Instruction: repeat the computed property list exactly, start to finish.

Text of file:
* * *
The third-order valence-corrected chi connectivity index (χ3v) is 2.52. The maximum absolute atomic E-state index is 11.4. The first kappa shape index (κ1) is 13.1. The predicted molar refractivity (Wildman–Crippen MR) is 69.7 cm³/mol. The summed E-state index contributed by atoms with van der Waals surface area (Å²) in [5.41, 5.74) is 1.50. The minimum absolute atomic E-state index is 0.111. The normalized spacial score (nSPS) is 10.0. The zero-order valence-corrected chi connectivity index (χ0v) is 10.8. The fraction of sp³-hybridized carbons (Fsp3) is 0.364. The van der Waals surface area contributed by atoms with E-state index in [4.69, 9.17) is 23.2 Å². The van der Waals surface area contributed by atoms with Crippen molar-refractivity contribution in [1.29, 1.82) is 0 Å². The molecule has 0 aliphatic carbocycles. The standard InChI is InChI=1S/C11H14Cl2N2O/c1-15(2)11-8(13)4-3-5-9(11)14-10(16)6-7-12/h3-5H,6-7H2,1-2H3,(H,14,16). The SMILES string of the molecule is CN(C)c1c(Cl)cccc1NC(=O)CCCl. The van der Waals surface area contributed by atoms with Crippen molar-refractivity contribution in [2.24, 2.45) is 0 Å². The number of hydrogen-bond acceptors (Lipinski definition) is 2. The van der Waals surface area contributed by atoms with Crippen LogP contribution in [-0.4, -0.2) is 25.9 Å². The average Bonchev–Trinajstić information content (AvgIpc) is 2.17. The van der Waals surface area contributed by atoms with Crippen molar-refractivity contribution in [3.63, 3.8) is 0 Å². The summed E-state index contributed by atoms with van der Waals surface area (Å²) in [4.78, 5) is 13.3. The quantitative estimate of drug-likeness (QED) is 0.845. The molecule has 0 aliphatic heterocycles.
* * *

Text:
The third-order valence-corrected chi connectivity index (χ3v) is 2.52. The maximum absolute atomic E-state index is 11.4. The first kappa shape index (κ1) is 13.1. The predicted molar refractivity (Wildman–Crippen MR) is 69.7 cm³/mol. The summed E-state index contributed by atoms with van der Waals surface area (Å²) in [5.41, 5.74) is 1.50. The minimum absolute atomic E-state index is 0.111. The normalized spacial score (nSPS) is 10.0. The zero-order valence-corrected chi connectivity index (χ0v) is 10.8. The fraction of sp³-hybridized carbons (Fsp3) is 0.364. The van der Waals surface area contributed by atoms with E-state index in [4.69, 9.17) is 23.2 Å². The van der Waals surface area contributed by atoms with Crippen molar-refractivity contribution in [1.29, 1.82) is 0 Å². The molecule has 0 aliphatic carbocycles. The standard InChI is InChI=1S/C11H14Cl2N2O/c1-15(2)11-8(13)4-3-5-9(11)14-10(16)6-7-12/h3-5H,6-7H2,1-2H3,(H,14,16). The SMILES string of the molecule is CN(C)c1c(Cl)cccc1NC(=O)CCCl. The van der Waals surface area contributed by atoms with Crippen molar-refractivity contribution in [2.24, 2.45) is 0 Å². The number of hydrogen-bond acceptors (Lipinski definition) is 2. The van der Waals surface area contributed by atoms with Crippen LogP contribution in [-0.4, -0.2) is 25.9 Å². The average Bonchev–Trinajstić information content (AvgIpc) is 2.17. The van der Waals surface area contributed by atoms with Crippen molar-refractivity contribution in [3.63, 3.8) is 0 Å². The summed E-state index contributed by atoms with van der Waals surface area (Å²) in [4.78, 5) is 13.3. The quantitative estimate of drug-likeness (QED) is 0.845. The molecule has 0 aliphatic heterocycles.